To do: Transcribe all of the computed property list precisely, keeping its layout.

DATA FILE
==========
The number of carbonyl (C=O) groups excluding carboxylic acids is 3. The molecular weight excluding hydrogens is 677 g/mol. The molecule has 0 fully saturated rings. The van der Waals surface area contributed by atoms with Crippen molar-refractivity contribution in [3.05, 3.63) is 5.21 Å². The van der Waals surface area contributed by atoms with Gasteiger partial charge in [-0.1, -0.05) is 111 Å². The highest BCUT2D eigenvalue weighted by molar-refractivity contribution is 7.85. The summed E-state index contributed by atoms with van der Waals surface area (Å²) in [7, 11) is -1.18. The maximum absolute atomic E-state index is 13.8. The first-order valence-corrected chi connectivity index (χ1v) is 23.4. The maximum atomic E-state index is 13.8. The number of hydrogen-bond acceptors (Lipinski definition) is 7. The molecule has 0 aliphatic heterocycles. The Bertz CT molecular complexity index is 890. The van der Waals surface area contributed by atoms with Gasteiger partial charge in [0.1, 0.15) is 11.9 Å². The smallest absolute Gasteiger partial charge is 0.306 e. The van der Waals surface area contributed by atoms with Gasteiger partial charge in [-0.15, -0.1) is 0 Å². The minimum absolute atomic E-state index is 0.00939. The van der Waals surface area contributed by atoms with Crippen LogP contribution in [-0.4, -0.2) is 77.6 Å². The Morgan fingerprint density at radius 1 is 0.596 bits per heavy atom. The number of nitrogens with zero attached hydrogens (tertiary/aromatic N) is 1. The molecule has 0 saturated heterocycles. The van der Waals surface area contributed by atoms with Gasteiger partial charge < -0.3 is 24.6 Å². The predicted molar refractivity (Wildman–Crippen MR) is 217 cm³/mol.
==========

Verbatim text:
The number of carbonyl (C=O) groups excluding carboxylic acids is 3. The molecular weight excluding hydrogens is 677 g/mol. The molecule has 0 fully saturated rings. The van der Waals surface area contributed by atoms with Crippen molar-refractivity contribution in [3.05, 3.63) is 5.21 Å². The van der Waals surface area contributed by atoms with Gasteiger partial charge in [-0.1, -0.05) is 111 Å². The highest BCUT2D eigenvalue weighted by molar-refractivity contribution is 7.85. The summed E-state index contributed by atoms with van der Waals surface area (Å²) in [7, 11) is -1.18. The maximum absolute atomic E-state index is 13.8. The first-order valence-corrected chi connectivity index (χ1v) is 23.4. The maximum atomic E-state index is 13.8. The number of hydrogen-bond acceptors (Lipinski definition) is 7. The molecule has 0 aliphatic heterocycles. The Bertz CT molecular complexity index is 890. The van der Waals surface area contributed by atoms with Gasteiger partial charge in [0.1, 0.15) is 11.9 Å². The smallest absolute Gasteiger partial charge is 0.306 e. The van der Waals surface area contributed by atoms with Gasteiger partial charge in [-0.15, -0.1) is 0 Å². The minimum absolute atomic E-state index is 0.00939. The van der Waals surface area contributed by atoms with Crippen LogP contribution in [-0.4, -0.2) is 77.6 Å². The Morgan fingerprint density at radius 1 is 0.596 bits per heavy atom. The number of nitrogens with zero attached hydrogens (tertiary/aromatic N) is 1. The molecule has 0 saturated heterocycles. The van der Waals surface area contributed by atoms with Gasteiger partial charge < -0.3 is 24.6 Å². The predicted molar refractivity (Wildman–Crippen MR) is 217 cm³/mol.